MIAMI COUNTY, Ohio -- A Miami County grand jury will be asked to consider eight criminal counts against Lisa Wells, an attorney and WLW radio host stopped in late January on suspicion of operating a vehicle while impaired.
The eight charges include four counts of felony drug possession, one count of misdemeanor drug possession, OVI and two other misdemeanors, according to WCPO media partner the Journal-News.
Wells was stopped Jan. 25 by an Ohio State Highway Patrol trooper on southbound Interstate 75 near Piqua, Ohio, official documents show.
The arresting officer said he found pills on the front seat of Wells' car.
"When the driver exited, several pills were observed in plain view on the car's seat ... prescription pills were located during a probable cause search," according to the officer's report.
The pills were not prescribed to Wells, the Highway Patrol said. Another WLW host, Bill Cunningham, said the pills were Percocet.
Cruiser camera video shows the trooper saying he identified one of the pills as Adderall, a stimulant.
"Adderall?" Wells says, sounding surprised. "I don't have a prescription for that."
Later, after Wells is handcuffed and put under arrest, another trooper identifies one of the pills as Hydrocodone, a narcotic pain medication.
That trooper asks Wells if she can identify any of the pills.
"No," she says.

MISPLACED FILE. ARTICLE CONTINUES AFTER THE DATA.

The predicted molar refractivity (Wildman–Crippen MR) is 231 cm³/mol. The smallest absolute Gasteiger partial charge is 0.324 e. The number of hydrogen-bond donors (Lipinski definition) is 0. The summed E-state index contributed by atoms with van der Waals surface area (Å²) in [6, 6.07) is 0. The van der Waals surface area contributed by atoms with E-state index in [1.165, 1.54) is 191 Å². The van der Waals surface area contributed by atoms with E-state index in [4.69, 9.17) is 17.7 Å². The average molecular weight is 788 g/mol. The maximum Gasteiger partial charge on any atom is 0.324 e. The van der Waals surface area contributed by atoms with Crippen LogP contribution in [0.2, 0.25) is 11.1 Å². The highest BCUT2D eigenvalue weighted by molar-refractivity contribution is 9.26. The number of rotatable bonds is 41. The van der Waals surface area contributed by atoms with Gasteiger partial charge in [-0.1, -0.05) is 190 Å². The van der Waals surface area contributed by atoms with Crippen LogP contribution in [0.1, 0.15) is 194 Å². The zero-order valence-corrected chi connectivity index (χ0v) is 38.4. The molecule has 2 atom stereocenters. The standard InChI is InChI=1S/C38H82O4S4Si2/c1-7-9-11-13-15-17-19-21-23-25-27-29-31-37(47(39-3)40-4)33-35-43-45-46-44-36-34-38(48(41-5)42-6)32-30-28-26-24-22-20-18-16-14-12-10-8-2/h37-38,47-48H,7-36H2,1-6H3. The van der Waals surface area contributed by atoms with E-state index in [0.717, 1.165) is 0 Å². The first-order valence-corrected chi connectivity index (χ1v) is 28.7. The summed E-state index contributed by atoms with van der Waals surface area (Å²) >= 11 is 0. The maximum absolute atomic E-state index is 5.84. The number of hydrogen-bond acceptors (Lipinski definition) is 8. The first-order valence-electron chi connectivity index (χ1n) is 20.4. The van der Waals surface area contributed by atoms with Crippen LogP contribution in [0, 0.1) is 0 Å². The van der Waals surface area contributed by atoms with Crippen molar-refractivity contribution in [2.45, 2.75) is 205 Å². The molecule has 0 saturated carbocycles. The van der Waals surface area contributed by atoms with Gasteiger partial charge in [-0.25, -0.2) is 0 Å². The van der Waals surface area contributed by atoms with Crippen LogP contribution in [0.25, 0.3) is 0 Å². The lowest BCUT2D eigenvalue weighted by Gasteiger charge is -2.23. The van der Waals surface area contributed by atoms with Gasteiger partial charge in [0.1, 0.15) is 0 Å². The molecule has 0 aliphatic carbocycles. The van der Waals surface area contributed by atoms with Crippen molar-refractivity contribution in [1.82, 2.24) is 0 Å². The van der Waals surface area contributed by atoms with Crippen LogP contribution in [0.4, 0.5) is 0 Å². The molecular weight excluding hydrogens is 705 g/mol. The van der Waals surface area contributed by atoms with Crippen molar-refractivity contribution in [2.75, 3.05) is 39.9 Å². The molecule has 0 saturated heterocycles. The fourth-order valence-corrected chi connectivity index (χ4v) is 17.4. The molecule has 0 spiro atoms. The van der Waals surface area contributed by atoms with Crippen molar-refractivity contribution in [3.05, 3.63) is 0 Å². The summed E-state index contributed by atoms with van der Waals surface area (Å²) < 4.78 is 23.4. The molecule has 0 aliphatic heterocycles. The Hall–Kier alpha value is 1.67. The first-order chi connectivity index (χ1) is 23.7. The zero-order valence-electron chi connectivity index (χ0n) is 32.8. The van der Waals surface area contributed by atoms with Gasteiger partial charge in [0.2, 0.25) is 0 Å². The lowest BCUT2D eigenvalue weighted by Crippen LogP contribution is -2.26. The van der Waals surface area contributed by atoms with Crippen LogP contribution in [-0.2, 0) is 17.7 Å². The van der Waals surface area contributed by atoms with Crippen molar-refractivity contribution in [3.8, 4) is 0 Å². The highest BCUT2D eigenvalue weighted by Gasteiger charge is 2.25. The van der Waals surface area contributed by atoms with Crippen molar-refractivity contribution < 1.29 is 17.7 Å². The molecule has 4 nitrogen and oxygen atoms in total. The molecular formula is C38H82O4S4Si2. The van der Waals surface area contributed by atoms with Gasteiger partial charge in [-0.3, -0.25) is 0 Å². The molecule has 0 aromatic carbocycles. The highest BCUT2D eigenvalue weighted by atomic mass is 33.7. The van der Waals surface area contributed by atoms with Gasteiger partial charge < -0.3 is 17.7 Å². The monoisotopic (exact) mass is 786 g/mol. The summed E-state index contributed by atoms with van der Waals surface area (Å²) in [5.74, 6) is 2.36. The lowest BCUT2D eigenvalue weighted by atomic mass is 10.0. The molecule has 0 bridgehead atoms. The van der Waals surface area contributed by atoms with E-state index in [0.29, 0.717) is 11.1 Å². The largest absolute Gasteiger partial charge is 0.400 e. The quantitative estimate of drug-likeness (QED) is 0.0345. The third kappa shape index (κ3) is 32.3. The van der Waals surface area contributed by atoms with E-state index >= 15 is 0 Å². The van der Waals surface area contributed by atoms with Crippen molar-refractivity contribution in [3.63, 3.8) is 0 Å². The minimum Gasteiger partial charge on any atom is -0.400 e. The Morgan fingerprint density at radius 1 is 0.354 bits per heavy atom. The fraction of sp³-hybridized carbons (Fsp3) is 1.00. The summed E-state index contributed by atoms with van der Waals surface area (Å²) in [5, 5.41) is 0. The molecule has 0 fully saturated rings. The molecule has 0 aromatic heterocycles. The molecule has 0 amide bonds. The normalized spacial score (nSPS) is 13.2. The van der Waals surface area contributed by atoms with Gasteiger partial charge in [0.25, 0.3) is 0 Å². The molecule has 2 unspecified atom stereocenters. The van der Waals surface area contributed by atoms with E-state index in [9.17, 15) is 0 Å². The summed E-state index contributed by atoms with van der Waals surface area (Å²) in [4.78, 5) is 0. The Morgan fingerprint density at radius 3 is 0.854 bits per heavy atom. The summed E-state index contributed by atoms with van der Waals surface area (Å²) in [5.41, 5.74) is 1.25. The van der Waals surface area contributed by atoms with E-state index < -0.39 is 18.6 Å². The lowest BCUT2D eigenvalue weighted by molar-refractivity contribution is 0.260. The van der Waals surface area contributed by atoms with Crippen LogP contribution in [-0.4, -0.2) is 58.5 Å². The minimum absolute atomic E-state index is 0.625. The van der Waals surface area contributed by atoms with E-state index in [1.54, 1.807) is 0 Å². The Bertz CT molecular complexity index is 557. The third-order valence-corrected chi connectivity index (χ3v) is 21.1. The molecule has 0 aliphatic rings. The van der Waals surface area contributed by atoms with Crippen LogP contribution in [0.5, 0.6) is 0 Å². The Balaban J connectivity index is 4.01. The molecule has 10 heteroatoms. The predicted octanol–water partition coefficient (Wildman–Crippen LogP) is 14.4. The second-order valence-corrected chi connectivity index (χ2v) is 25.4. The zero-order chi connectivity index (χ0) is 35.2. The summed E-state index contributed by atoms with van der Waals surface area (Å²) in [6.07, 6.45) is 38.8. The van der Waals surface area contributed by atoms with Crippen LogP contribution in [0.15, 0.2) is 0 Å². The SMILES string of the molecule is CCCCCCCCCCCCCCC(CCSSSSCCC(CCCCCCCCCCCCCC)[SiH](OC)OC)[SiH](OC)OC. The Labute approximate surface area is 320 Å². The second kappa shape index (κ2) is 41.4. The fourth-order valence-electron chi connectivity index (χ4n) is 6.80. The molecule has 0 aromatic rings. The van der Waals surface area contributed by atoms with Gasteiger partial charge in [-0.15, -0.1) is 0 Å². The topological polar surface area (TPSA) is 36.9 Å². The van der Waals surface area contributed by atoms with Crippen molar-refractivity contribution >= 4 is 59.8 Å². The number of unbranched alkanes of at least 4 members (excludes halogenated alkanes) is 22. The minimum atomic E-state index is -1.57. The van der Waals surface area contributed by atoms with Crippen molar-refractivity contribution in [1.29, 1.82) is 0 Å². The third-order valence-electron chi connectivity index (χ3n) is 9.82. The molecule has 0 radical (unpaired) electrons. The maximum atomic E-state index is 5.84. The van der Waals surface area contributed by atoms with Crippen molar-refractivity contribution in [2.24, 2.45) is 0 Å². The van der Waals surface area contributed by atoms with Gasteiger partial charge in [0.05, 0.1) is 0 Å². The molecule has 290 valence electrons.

WLW's program director has said Wells, a defense attorney and part-time fill-in host, would remain off the air until her legal case plays out.
On the video, the trooper tells Wells she was "all over the road" and says "your story is not quite lining up."
"When I asked you where you were coming from, you said, 'Ask my husband.' But your husband is not in the car with you, OK? Not only is he not in the car with you, you pulled out your cell phone. I'm not sure who you were going to call."
The officer says Wells "hit the accelerator extremely hard, revving the engine" after he pulled her over.
"I don't know if you actually know how to operate your motor vehicle, ma'am," he says. "Does that make sense? You also had a hard time when you were shifting it."
"It's not my car," Wells says.
Wells refuses to take a field sobriety test, reminding the trooper who he's talking to.
"I'm a criminal defense attorney. I'd be an idiot to do a field sobriety test," she says.
But she also expresses concern for what her arrest might do to her career.
"I don't want to get fired from my job," she says.
Wells' only public comment has been a terse statement to WCPO on the phone last month. "I am not a public figure and you should not be reporting this," she said, then promptly hung up.
Wells practices law in Ohio and Kentucky and could face sanctions in both states depending on what happens in court.